Apart from this, over the course of these ten years, a change in the approach presented by Polish courts towards the new collective redress mechanism could be observed. Undoubtedly, the year 2015 when three important judgments of the Supreme Court heard in class action mode – most importantly the decision of the Supreme Court of 28 January 2015, file ref. No. I CSK 533/14, issued in the case A group of relatives of individuals who sustained damage in the construction catastrophe of the Katowice International Fair hall – may be considered the turning point. Initially, the majority of courts presented a rather reluctant approach towards group proceedings and sometimes they followed a rather rigorist interpretation of prerequisites conditioning the admissibility to be heard in group proceedings – a substantial number of actions were rejected or returned. Starting from 2015, a trend to the contrary could be seen – larger amounts of cases were positively certified at the first stage – including an entire series of cases against insurance companies or Swiss franc-related cases. Observation of this practice persuaded the legislator in 2017 to introduce an amendment to the Act of 17 December 2009 on Pursuing Claims in Group Proceedings; whereby the new provisions applied to cases initiated after 1 July 2017, hence the facilitating and streamlining ‘effects’ are still to be awaited.
Nevertheless – throughout the decade of the Act’s being in force, several important cases were successfully resolved in a final manner. In first order, it is worth indicating the case related to the mass building disaster of the International Katowice Fair. The collapse of the International Katowice Fair exhibition hall no. 1 in Chorzow on 28 January 2006 was the biggest construction catastrophe in Poland’s history. The incident providing the background of these proceedings turned out to be an impulse for the Polish legislator to engage in works on a draft act. The first statement of claims of the group of 16 injured parties filed in February 2011 was rejected in a final manner. The reason for its rejection was the fact that it included claims for the protection of personal rights – which are excluded from the objective scope of the Act. Only the second statement of claims filed on 30 January 2013, led the group to winning the case. The history of both of these cases is described on the portal – case no. 1, case no. 2.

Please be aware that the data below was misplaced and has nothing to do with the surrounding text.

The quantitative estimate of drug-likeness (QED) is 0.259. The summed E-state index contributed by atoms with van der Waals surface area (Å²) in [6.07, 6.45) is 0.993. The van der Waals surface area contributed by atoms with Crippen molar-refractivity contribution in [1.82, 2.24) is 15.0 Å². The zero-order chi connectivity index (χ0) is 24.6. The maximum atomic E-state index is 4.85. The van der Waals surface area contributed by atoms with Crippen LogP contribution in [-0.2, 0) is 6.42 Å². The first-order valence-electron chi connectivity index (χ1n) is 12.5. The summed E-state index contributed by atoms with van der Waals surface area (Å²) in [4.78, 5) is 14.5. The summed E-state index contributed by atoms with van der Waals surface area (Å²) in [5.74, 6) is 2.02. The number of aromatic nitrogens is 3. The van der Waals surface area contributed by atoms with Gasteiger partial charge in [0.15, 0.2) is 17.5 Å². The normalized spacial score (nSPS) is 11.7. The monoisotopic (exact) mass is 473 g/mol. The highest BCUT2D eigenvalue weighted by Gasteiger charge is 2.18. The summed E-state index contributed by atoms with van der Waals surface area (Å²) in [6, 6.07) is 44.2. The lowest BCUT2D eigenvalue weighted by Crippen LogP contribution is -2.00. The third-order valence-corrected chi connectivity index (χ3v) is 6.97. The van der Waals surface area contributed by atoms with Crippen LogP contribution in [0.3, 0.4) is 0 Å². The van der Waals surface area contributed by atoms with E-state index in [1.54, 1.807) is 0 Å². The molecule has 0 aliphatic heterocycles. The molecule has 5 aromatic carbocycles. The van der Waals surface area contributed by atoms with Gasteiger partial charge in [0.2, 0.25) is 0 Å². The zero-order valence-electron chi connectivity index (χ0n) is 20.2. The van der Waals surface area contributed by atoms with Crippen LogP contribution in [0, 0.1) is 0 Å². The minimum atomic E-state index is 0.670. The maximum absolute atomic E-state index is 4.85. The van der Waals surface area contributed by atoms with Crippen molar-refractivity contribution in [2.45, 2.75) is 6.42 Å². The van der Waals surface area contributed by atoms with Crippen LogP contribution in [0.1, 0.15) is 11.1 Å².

Moreover, at least five cases against developers concerning the improper performance of contractual obligations were concluded (see. history of the cases with proceedings concluded by a final content-related settlement):
Furthermore, the following cases were concluded in a final manner:
The analysis of the course of the proceedings in the above-mentioned cases leads to the conclusion that group proceedings are more efficiently prosecuted by smaller courts where such cases are heard faster than, for example, by the particularly besieged Regional Court in Warsaw. It may, of course, provide an impulse for discussion whether class actions should not be heard by specialised courts or use a faster path of examination – bearing in mind that one class action replaces at least ten or even several thousand individual cases as can be seen if only in Swiss franc-related cases where groups include large numbers of members.
In summary, the solutions adopted 10 years ago have generally proved their worth and, although one may have reservations as to the effectiveness of group proceedings due to their duration, in principle, the low effectiveness results not from the very shape of the provisions (especially after the amendment of the Act of 7 April 2017), but from the same systemic reasons that cause the lengthiness of court proceedings in general. The analysis of the subject matter of individual group proceedings leads to the conclusion that undoubtedly the Act has increased access to the administration of justice, because – if there were no such collective mode of pursuing claims – the majority of parties who are members of groups in individual cases would not decide to pursue their claims individually (particularly in tort cases and in actions against the State Treasury).